Researchers link high deductibles to low utilization of imaging exams

por Lauren Dubinsky, Senior Reporter | January 19, 2016
Patients who have high-deductible insurance plans had lower rates of medical imaging use, according to new research that was published in the journal Medical Care. Insurance plans with an annual deductible of at least $1,200 for individuals and $2,400 for families were considered high.

“Similar to what many previous studies had found, a reduction in health care utilization follows when patient cost sharing increases,” Sarah Zheng of the Boston University Questrom School of Business, wrote to HCB News in an e-mail. “We found in particular that decisions to have any imaging, made by the physician-patient pair, were sensitive to cost-sharing.”

Zheng and her fellow researchers used an insurance database that includes data on over 21 million adults from 2010. They compared use rates and costs of X-ray, CT, MR and other imaging tests for patients with and without high-deductible insurance plans.
DOTmed text ad

We repair MRI Coils, RF amplifiers, Gradient Amplifiers and Injectors.

MIT labs, experts in Multi-Vendor component level repair of: MRI Coils, RF amplifiers, Gradient Amplifiers Contrast Media Injectors. System repairs, sub-assembly repairs, component level repairs, refurbish/calibrate. (305) 470-8013

The researchers found that about eight percent of the patients had high-deductible plans. After accounting for age, sex, geographic location and health status, they uncovered that those individuals used 7.5 percent fewer imaging studies than in other plans.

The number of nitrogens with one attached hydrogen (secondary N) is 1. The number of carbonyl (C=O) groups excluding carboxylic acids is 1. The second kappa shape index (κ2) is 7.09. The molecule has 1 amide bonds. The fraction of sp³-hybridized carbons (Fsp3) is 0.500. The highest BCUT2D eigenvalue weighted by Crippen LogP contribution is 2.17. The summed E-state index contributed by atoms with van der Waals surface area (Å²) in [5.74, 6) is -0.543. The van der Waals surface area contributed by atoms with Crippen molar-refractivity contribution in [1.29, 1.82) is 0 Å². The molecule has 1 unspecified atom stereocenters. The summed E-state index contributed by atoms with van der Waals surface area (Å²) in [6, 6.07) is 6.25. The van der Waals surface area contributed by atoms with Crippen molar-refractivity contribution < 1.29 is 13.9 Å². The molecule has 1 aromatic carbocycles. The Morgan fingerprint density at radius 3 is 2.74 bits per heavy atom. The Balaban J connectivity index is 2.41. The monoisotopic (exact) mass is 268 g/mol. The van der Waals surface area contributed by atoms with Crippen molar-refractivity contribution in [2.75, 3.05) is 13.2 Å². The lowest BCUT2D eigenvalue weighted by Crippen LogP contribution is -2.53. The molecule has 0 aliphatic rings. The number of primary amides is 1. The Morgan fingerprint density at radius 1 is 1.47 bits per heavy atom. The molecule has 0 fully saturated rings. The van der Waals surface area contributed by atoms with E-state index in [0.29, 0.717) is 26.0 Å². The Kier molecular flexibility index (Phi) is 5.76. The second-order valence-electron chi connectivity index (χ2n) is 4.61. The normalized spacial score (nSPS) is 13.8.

“We were hoping to find that [high-deductible health plan] enrollees had fewer low-value imaging studies, but similar numbers of high-value tests to enrollees in non-HDHP plans,” wrote Zheng. “However, the results from our study suggest that [high-deductible health plans] may be a blunt instrument reducing all diagnostic imaging, rather than helping physicians and patients choose high-value imaging.”

Since the high-deductible plans have been shown to reduce high-value imaging tests, Zheng believes that better patient awareness and education and more research on optimal cost-sharing is needed. Too low cost-sharing may encourage patients to demand or agree to low-value imaging studies, but too high cost-sharing may discourage patients from high-value imaging.

She thinks that the insurers should provide full coverage for high-value imaging tests and leave the rest of the imaging tests subject to the deductible. But she cautioned that policies like those can lead to backlash against what is and what isn’t high value when it isn’t clearly defined.

Similar to this study, previous studies have found that high-deductible insurance plans lead to less use of hospital care, office and emergency department visits and more. This was the first study that investigated the effects on use of diagnostic imaging exams in the U.S.

The researchers were not able to explore in depth the reasons why high-deductible plan enrollees used fewer scans, but they hope to address that in future research. They want to try to determine whether it’s due to delaying care or using less altogether.

Back to HCB News

You Must Be Logged In To Post A Comment